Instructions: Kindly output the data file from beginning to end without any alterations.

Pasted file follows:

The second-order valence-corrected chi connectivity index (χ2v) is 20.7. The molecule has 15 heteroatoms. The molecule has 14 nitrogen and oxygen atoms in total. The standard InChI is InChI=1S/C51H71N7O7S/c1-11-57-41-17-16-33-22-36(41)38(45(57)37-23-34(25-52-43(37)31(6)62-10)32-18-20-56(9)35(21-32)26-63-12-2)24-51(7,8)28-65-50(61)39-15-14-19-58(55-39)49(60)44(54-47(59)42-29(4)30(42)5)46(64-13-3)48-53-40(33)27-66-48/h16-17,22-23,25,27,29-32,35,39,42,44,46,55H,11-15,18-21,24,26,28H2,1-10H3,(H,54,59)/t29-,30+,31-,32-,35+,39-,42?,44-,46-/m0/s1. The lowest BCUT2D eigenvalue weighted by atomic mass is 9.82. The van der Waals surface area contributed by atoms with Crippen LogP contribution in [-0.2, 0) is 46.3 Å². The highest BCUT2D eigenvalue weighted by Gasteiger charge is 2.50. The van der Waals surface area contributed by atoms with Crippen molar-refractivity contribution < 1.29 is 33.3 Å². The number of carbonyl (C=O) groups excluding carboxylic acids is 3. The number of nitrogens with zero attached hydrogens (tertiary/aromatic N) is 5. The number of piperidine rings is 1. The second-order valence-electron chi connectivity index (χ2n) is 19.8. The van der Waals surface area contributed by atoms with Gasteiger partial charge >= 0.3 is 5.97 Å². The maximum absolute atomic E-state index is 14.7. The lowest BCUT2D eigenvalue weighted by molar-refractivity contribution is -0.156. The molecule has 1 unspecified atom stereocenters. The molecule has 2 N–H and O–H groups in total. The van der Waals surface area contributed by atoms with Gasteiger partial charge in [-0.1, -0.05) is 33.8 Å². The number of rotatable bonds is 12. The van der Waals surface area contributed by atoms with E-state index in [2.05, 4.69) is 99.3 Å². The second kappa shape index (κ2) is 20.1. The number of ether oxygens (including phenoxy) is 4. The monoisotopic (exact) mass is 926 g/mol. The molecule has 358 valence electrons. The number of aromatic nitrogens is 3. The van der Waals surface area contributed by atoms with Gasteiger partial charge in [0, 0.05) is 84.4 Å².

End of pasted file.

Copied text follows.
The second-order valence-corrected chi connectivity index (χ2v) is 20.7. The molecule has 15 heteroatoms. The molecule has 14 nitrogen and oxygen atoms in total. The standard InChI is InChI=1S/C51H71N7O7S/c1-11-57-41-17-16-33-22-36(41)38(45(57)37-23-34(25-52-43(37)31(6)62-10)32-18-20-56(9)35(21-32)26-63-12-2)24-51(7,8)28-65-50(61)39-15-14-19-58(55-39)49(60)44(54-47(59)42-29(4)30(42)5)46(64-13-3)48-53-40(33)27-66-48/h16-17,22-23,25,27,29-32,35,39,42,44,46,55H,11-15,18-21,24,26,28H2,1-10H3,(H,54,59)/t29-,30+,31-,32-,35+,39-,42?,44-,46-/m0/s1. The lowest BCUT2D eigenvalue weighted by atomic mass is 9.82. The van der Waals surface area contributed by atoms with Crippen LogP contribution in [-0.2, 0) is 46.3 Å². The highest BCUT2D eigenvalue weighted by Gasteiger charge is 2.50. The van der Waals surface area contributed by atoms with Crippen molar-refractivity contribution < 1.29 is 33.3 Å². The number of carbonyl (C=O) groups excluding carboxylic acids is 3. The number of nitrogens with zero attached hydrogens (tertiary/aromatic N) is 5. The number of piperidine rings is 1. The second-order valence-electron chi connectivity index (χ2n) is 19.8. The van der Waals surface area contributed by atoms with Gasteiger partial charge >= 0.3 is 5.97 Å². The maximum absolute atomic E-state index is 14.7. The lowest BCUT2D eigenvalue weighted by molar-refractivity contribution is -0.156. The molecule has 1 unspecified atom stereocenters. The molecule has 2 N–H and O–H groups in total. The van der Waals surface area contributed by atoms with Gasteiger partial charge in [-0.1, -0.05) is 33.8 Å². The number of rotatable bonds is 12. The van der Waals surface area contributed by atoms with E-state index in [2.05, 4.69) is 99.3 Å². The second kappa shape index (κ2) is 20.1. The number of ether oxygens (including phenoxy) is 4. The monoisotopic (exact) mass is 926 g/mol. The molecule has 358 valence electrons. The number of aromatic nitrogens is 3. The van der Waals surface area contributed by atoms with Gasteiger partial charge in [0, 0.05) is 84.4 Å².